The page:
Mycobacterial Envelopes and Therapeutic Targets

 

The main objective of our research group is the characterization of potential drug targets, from their identification to deciphering their mechanisms of action and roles in physiology and infection, for application in the context of improving anti-tuberculosis therapy. Our research includes better understanding of metabolic pathways and enzymes involved in cell envelope lipid biogenesis in Mycobacterium tuberculosis.

Our team focuses on metabolic pathways of mycobacterial envelope lipids in order to characterize new targets and design innovative therapeutic agents to face antibiotic resistance in tuberculosis.

Tuberculosis (TB), caused by Mycobacterium tuberculosis (Mtb), is one of the leading causes of death worldwide. The rise in drug resistance highlights the urgent need for novel anti-TB drug development. We use interdisciplinary approaches to develop various aspects of early-stage drug discovery, ranging from identification to exploitation of promising anti-TB targets with significant pharmaceutical interest to develop novel molecules with unexplored modes of action. Our expertise relies on complementary approaches in structural and quantitative biochemistry of lipids and glycoconjugates, microbiology, molecular biology, protein biotechnology and enzymology, enzyme assay development and target validation.

In this context, our main findings include:

The characterization and inhibition of enzymes involved in cell envelope biogenesis

Mycobacterial envelope is unique in the bacterial world, both in terms of composition, consisting of structurally exotic compounds, and their arrangement, including the occurrence of an outer and inner membranes. Targeting enzymes involved in cell envelope biosynthesis has been of major interest for anti-TB drug discovery. Our approach is illustrated here through the study of FAAL32, a fatty acyl-AMP ligase and a potential target, involved in the biosynthesis of the cell wall very long-chain fatty acids called mycolic acids. To validate this protein as a druggable target, we initiated a drug repurposing campaign and screened a collection of 1280 approved drugs (Prestwick Chemical Library) using a biochemical assay that reads out FAAL32 inhibition. These efforts led to discovery of salicylanilide closantel, and some of its derivatives as inhibitors with potent in vitro activity against Mtb. These results suggest that salicylanilide represent a potentially promising pharmacophore for the conception of novel anti-tubercular candidates that would open new targeting opportunities.

The structural and functional characterization of antibiotic-activating enzymes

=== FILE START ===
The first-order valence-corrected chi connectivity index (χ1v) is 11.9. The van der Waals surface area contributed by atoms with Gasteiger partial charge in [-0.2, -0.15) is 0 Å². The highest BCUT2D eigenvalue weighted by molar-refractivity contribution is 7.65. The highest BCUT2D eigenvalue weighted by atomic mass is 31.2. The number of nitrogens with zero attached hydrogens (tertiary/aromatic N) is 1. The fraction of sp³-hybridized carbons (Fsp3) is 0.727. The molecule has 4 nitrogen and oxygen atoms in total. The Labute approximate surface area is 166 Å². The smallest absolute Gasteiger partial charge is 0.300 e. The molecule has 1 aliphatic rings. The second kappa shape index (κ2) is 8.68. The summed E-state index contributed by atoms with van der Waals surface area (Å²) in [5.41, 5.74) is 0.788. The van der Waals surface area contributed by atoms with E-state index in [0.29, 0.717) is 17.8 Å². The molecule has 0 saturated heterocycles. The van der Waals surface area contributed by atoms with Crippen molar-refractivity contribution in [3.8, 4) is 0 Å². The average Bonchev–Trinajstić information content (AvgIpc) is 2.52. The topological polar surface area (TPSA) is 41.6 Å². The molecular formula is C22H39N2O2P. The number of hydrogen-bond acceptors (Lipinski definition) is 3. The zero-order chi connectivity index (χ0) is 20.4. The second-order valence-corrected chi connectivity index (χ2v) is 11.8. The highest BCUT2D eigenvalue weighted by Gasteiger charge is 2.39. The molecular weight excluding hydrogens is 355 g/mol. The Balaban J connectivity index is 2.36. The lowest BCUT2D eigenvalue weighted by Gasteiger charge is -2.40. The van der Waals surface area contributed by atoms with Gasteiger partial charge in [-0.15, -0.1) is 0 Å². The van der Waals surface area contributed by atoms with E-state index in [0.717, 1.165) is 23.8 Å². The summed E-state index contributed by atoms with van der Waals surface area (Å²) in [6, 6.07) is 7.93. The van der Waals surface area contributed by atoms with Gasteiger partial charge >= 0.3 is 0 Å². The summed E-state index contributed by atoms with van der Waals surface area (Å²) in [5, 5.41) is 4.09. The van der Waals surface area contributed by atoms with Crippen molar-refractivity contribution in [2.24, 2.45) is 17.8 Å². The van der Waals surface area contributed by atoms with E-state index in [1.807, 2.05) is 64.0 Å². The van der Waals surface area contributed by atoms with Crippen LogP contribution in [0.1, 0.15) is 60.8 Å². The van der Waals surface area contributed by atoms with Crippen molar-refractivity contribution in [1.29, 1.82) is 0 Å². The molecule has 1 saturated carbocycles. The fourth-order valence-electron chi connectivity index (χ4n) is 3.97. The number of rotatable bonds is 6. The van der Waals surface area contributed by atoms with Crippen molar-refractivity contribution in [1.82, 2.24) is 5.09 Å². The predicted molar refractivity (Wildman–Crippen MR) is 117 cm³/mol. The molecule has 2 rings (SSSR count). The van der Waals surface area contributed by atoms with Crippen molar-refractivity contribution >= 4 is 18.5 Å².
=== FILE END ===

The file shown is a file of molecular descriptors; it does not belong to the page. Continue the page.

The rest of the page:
Many anti-TB drugs require bioactivation, notably by Baeyer-Villiger monooxygenases (BVMOs). Despite their emerging importance, BVMO structural and functional features remain enigmatic. Combining in silico characterization with in vitro protein activity validation, we recently outlined structural framework and substrate preference of Mtb BVMO enzymes. These features ground the molecular basis for structure-function comprehension of the specificity in these enzymes and open for expansion of the repertoire of BVMO substrates, including prodrugs.
We also investigate the physiological roles and the functional relevance of the BVMO proteins in Mtb adaptation and resistance to stress conditions. We use genetically-modified mycobacteria and phenotypic and lipidomics characterizations to asses induced changes and cell envelope remodeling under stress conditions.

The development of bioinspired molecules for antituberculosis drug development

The increasing emergence of multi- and extremely-drug resistant Mtb to current treatment calls for the urgent need to develop novel chemical series of anti-TB drugs acting on original targets. Building on recent evidence, we propose that bioinspired lipids – based on compounds isolated from medicinal plants – represent a new class of anti-TB molecules with new mechanisms of action. In collaboration with chemistry groups, we are developing an inter-disciplinary approach to improve their activity against Mtb as well as other pathogenic mycobacteria, including Mycobacterium abscessus, and their pharmacokinetic properties while decreasing their cytotoxicity.

Team members

Research Scientists

Mamadou Daffé (CNRS)
Anne Lemassu (University)
Hedia Marrakchi (CNRS)

Research Engineer

Patricia Constant (CNRS)
Léa Masson

PhD Students

Martin Campoy

Dimitri Leonelli

Chloé Garcia

Chérine Mehalla

Rathies Ravindra

Our research projects

Characterization and inhibition of enzymes involved in cell envelope biogenesis

Structural and functional characterization of antibiotic-activating enzymes

Bioinspired molecules for antituberculosis drug development

Tomas*, Leonelli* et al. (2022) Bioinformatic Mining and Structure-Activity Profiling of Baeyer-Villiger Monooxygenases from Mycobacterium tuberculosis. mSphere

Le et al. (2022) Drug screening approach against mycobacterial fatty acyl-AMP ligase FAAL32 renews the interest of the salicylanilide pharmacophore in the fight against tuberculosis. Bioorg Med Chem

Lanéelle et al. (2021) Lipid and Lipoarabinomannan Isolation and Characterization. Methods Mol Biol

Le et al. (2020) The protein kinase PknB negatively regulates biosynthesis and trafficking of mycolic acids in mycobacteria. J Lipid Res

Daffé, Marrakchi (2019) Unraveling the Structure of the Mycobacterial Envelope. Microbiol Spectr

Chiaradia et al. (2017) Dissecting the mycobacterial cell envelope and defining the composition of the native mycomembrane. Sci Rep

 

Organization of the mycobacterial envelope. AG, arabinogalactan; PG, peptidoglycan; GL, granular layer; PM, plasma membrane.